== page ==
Cashback Sites Leak Unencrypted Passwords, Bank & Other Sensitive User Data

Cashback Sites Leak Unencrypted Passwords, Bank & Other Sensitive User Data
Jim Wilson
Posted: October 16, 2019

The security research team at Safety Detectives has uncovered yet another data leak worth 2 terabytes of data hosted on an Elastic Server. Affecting savvy shoppers in both India and the U.K., sister sites Pouringpounds.com and Cashkaro.com – both of which belong to Pouring Pounds Ltd. – have provided the dark web with yet another source of full PII and account access to up to 3.5 million individuals.

Cashback Sites Leak Unencrypted Passwords, Bank & Other Sensitive User Data

What’s Being Leaked?

Head of Research, Anurag Sen, and team found that the cashback and voucher websites Cashkaro.com and Pouringpounds.com have both made available key details about their active users:

Leaked Data Cashkaro.com Pouringpounds.com
Full Name
Mobile Number
Email Address
Login Username
Plain Text Password
Bank Details Linked With Account
IP Addresses of Individual Users
Emails from the Company to Users
Full Access to the User Account

What’s Being Leaked?

We created an account to test the visibility. Here’s our data. No bank account was connected to the account.

The leak on Pouringpounds.com database includes data related to PouringPounds users, such as:

  • Full names,
  • Phone numbers,
  • Email addresses,
  • Login credentials to the platform
    • Username
    • Plaintext password
  • Bank details linked to account from the site
    • Email
    • Name of account holder
    • Bank name
    • Account number
    • Sort code (routing numbers)
  • Emails from Pouringpounds to their users,
  • IP addresses

As well as Cashkaro.com’s user, including:

  • Full names,
  • Phone numbers,
  • Email addresses,
  • Login credentials to the platform
    • Username
    • Plaintext password
  • Bank details linked to account from the site
    • Account holder name
    • Bank name
    • Branch
    • Account number
    • IFSC code
    • Bank account related password (we cannot be certain what it is used for, but unencrypted passwords are being linked with the bank details)
  • Emails from Pouringpounds to their users,
  • IP addresses

Editor’s Note: As previously mentioned, the data found seems to be related to ‘active’ users – those who have logged in only in recent months.

The elastic server was publicly exposed without any password protection. Searching at a specific port, anyone could find it easily and take advantage of it maliciously. From what we can see, it was exposed since August 9th, 2019.

What’s Being Leaked?

On PouringPounds.com – a site with over a million users – the username and plain-text passwords stored mean that anybody could easily take over the entire account, including the amount of credit they have in their wallet on the site.

A bad actor could easily open an account and find the associated cashback credit – available and ready to be transferred to any Paypal address easily. All you need to execute such a transaction would be the password which, again, we found available in plain text.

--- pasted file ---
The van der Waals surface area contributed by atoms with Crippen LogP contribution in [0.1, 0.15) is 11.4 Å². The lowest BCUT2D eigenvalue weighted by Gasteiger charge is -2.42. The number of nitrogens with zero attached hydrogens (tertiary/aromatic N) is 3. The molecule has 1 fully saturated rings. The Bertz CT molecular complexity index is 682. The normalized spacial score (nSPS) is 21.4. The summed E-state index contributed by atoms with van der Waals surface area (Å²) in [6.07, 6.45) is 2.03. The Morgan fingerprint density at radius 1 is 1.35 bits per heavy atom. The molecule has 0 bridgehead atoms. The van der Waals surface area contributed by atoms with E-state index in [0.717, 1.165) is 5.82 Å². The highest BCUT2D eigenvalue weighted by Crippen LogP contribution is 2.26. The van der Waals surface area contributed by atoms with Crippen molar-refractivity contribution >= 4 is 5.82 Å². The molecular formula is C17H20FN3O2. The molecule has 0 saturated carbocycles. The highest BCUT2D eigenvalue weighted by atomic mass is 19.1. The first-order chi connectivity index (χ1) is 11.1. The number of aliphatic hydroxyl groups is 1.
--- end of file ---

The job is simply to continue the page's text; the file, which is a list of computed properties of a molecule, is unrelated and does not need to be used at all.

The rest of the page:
What’s Being Leaked?

For CashKaro.com – a site with over 2.5 million registered users – we also found plain text passwords and their associated accounts. Many logs containing bank account details and links to said accounts were found, as well; this is information used during the checkout process.

What’s Being Leaked?

Two whole terabyte of personally identifying and financial/payment data of up to 3.5 million people is a very serious exposure by any measure.

What’s Being Leaked?

Take into consideration that many web users often use the same password across all sites. With unencrypted passwords and their associated emails and additional account details, this can impact individuals in countless ways.

The leak was first spotted at the end of August 2019, but first investigated by our security researchers on September 2nd. We disclosed the leak to the owner of the data, and our Head of Research made multiple attempts to contact them, including via Twitter (but the concern was apparently never forwarded to their own security team). We at Safety Detectives contacted them on September 19th and received a reply on September 21st, and the database leak was closed the same day.

Preventing Data Exposure

How can you prevent your personal information from being exposed in a data leak and ensure that you’re not a victim of attacks – cyber or real world – if it is leaked?

  1. Be cautious of what information you give out and to whom
    • Check that the website you’re on is secure (look for https and/or a closed lock).
    • Only give out what you feel confident cannot be used against you (avoid government ID numbers, personal preferences that may cause you trouble if made public, etc.).
  2. Create secure passwords by combining letters, numbers, and symbols
  3. Do not click links in emails unless you are sure that the sender is legitimately who they represent themselves to be
  4. Double-check any social media accounts (even ones you no longer use) to ensure that the privacy of your posts and personal details are visible only to people you trust
  5. Avoid using credit card information and typing out passwords over unsecure WiFi networks

Find out more about what constitutes cybercrime, the best tips to prevent phishing attacks, and how to avoid ransomware.

About Us

SafetyDetective.com is the world’s largest antivirus review website. The Safety Detective research lab is a pro bono service that aims to help the online community defend itself against cyber threats, while educating organizations on protecting their users’ data.

For more info about our work, read our previous reports regarding a Job Portal Database Exposed or the Personal Data (Incl. SMS & Calls) of Mobile Loan App Users in China Left OPEN for ALL to See.